Things get a little bit messy, literally and figuratively, in Dance Alloy Theater's latest production, Dirty Little Secrets. Dirt flies along with a few lies in two works including the world premiere of Canadian choreographer Marina Harris' "The Three Camilles," at the New Hazlett Theater.
Commissioned by Dance Alloy, "The Three Camilles" is inspired by Alexandre Dumas' famous 1848 novel La Dame aux Camelias; the same story Giuseppe Verdi's opera La Traviata is based upon. The 40-minute modern-dance work re-imagines scenes from the novel that tell the tragic story of Marguerite Gauthier, who falls in love with the young nobleman Armand and is persuaded by his father to give him up to save him from financial ruin. Because Armand doesn't know why she's leaving him, he scorns her. She takes deathly ill, and eventually dies alone of consumption (tuberculosis).
"Like the novel, my work begins on an up note and then slides downhill from there," says Harris. "It has a very sad ending."
Area audiences may remember Harris from her work for Dance Alloy titled "Table of Content" (formerly "Blue Quartet"), which contained a section that memorably employed giant wads of bubble gum.
Harris continues her penchant for the unexpected in "The Three Camilles" by casting three different dancers to simultaneously portray the character of Marguerite. Set to music by composers including Verdi and Bach, the trio of Camilles along with dancer Michael Walsh, as Armand, interpret Harris' version of Dumas' story via choreography she says favors suggestion over literalness.
While there are no scenes in the work featuring wads of gum, says Harris, "Three Camilles" does have elements of humor, including a country scene with sheep, and a scene in which the three Camilles beat their male counterparts with hoop skirts.
Making his Dance Alloy debut in "The Three Camilles" is new company member and former Pittsburgh Ballet Theatre dancer Christopher Bandy, in the dual roles of Armand's father and a wealthy suitor of Marguerite's.
Bandy, says Dance Alloy artistic director Beth Corning, is adjusting well to the switch from ballet to modern and his new surroundings.
"It's a foreign language ... a completely new landscape to traverse ... a plie is a plie, of course, but how one approaches movement and a very different way of working will take some getting used to," says Corning.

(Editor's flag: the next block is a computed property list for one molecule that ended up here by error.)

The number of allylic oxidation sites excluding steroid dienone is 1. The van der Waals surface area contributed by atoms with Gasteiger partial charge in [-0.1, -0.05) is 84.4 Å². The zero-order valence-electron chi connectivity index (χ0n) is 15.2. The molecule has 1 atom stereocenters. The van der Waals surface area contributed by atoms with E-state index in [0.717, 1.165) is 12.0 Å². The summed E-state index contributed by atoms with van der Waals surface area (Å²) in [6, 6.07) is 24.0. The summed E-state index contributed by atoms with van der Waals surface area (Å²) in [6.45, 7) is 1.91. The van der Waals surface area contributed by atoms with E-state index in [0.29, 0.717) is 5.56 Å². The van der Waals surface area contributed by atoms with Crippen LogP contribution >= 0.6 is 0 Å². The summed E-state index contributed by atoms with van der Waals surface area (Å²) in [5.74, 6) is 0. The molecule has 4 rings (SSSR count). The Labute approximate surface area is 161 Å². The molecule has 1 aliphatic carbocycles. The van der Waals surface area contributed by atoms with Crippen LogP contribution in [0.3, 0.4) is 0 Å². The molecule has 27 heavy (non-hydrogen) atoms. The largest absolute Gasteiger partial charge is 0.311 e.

Bandy will also be one of three dancers in Dance Alloy's reprisal of late Swedish choreographer Per Jonsson's masterwork "SCHAKT" (1983). "SCHAKT" employs three beds of loose dirt and three large, vertically suspended metal plates that act as gongs, along with an ominous soundtrack by composer Peter Bengtsson to create an atmospheric and eerie work. In a review of its debut by Dance Alloy, in 2005, I described this 20-minute piece as "the stuff of nightmares" and "a masterpiece that touches nearly all the senses."
"It is a struggle," says Per Sacklen, a former dancer in Jonsson's company who has re-staged the work for Dance Alloy. "There is a lot of resistance in it to break through. It is like living. It demands the dancers be totally present in the work but also reach further into their minds to see something beyond the space they are in."
In performing "SCHAKT," the dancers kick up and toss in the air handfuls of dust and dirt that gets into their mouths, noses and ears. It's an artful mess, and one that area dance audiences should not miss.
Dance Alloy Theater performs Dirty Little Secrets Fri., Dec. 5-Mon., Dec. 8. (The Dec. 5 show includes a complimentary pre-performance meal.) New Hazlett Theater, 6 Allegheny Square East, North Side. $25 ($20 students/seniors); the Dec. 7 show is pay-what-you-can. 412-363-4321 or www.dancealloy.org